Does Fish Oil Lower Blood Pressure Or Is This Merely Another Website Marketing Scheme?

"The world wide web surely one of the world's greatest inventions, and it's easy to see why some individuals call it The Information Super Highway. Let's face the facts; when you need information on something, the world wide web can provide you with it within just a few seconds. On the downside, a person often has to trawl through tons of pages before you actually locate content that has bona fide value.


Certainly I do fail from time to time, nonetheless I actually do my best to only write articles that are in line with reliable evidence offered by a variety of health establishments throughout the world. I don't regurgitate what many online marketers publish on their web pages, because I have simply no desire to confuse consumers, and particularly when their health is at stake.

Now, we've all read that fish oil is a marvelous source of omega-3 fatty acids, and that frequent consumption of quality fish oil could go very far in helping to avoid heart attacks. Even the FDA advocates it, as do nearly all international health organizations. We likewise know that the omega-3 fatty acids in fish oil thin blood. For this reason you shouldn't take fish oil supplements if you're using a number of drugs that are made to thin your blood.

It helps to keep you protected from heart attacks; it may help to bring down bad cholesterol, but does omega3 reduce blood pressure? According to a journal which is offered by the United States National Library of Medicine, it definitely does lower blood pressure. This finding is the consequence of 31 placebo controlled studies that were conducted at the Department of Epidemiology at Harvard School of Public Health.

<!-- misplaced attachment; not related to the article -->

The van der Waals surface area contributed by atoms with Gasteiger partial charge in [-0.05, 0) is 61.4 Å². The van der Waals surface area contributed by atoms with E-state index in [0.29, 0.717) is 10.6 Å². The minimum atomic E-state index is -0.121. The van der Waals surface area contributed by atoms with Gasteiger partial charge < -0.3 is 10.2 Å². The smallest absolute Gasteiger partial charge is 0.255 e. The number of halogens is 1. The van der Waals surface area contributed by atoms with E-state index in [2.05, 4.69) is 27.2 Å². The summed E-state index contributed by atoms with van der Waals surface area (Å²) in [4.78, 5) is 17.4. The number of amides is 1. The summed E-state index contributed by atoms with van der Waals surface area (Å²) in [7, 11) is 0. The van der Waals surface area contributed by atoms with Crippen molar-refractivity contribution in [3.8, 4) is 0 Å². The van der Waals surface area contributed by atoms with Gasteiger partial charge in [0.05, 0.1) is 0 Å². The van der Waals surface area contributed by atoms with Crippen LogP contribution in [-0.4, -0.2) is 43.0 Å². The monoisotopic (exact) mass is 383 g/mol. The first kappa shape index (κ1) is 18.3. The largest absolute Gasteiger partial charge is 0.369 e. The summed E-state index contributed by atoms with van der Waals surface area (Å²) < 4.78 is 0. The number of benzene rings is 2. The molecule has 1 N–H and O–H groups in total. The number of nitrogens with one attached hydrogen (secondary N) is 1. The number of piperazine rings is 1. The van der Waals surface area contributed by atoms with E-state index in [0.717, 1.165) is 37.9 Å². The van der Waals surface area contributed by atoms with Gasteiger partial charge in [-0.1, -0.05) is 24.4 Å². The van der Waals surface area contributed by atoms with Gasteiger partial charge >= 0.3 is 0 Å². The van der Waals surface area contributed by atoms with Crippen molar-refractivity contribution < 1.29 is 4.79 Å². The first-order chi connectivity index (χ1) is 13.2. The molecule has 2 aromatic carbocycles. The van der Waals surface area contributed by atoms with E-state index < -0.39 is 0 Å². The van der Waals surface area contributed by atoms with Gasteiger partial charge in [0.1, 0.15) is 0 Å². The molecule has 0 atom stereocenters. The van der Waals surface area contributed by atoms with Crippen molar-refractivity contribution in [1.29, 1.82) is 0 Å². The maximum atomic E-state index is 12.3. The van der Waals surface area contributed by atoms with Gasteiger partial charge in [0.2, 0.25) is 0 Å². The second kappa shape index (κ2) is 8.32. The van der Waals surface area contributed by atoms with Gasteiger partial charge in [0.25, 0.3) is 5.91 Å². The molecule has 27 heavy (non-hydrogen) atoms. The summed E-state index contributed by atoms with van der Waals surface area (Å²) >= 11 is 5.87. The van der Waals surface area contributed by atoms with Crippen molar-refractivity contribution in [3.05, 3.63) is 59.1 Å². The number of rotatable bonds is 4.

These tests involved 1365 people, and they were undertaken under strict conditions. The experts noted that in all testing, apart from those that involved subjects with atherosclerotic cardiovascular disease, there was a notable reduction in blood pressure, and the reduction was sensitive to dosage. There was also a decrease in blood pressure among people with atherosclerotic cardiovascular disease, however it was not quite as noteworthy.

Now, experts at Harvard have no reason to be discriminatory. If anything, I believe quite a few of them would have been happier if the tests proved fish oil cannot really lower a person's blood pressure. These are medical experts, and medical specialists prefer pharmaceutical drugs as opposed to homeopathic treatments.

If these professionals tell us fish oil is an excellent tool for keeping one's blood pressure in balance, then I definitely believe them. Does omega3 bring down blood pressure enough to make it possible for those with high blood pressure to come off their present medication? Considering that I'm not a doctor, I would rather not answer such a question, but if you are presently on drugs for your blood pressure, you may wish to discuss your options with your family doctor."

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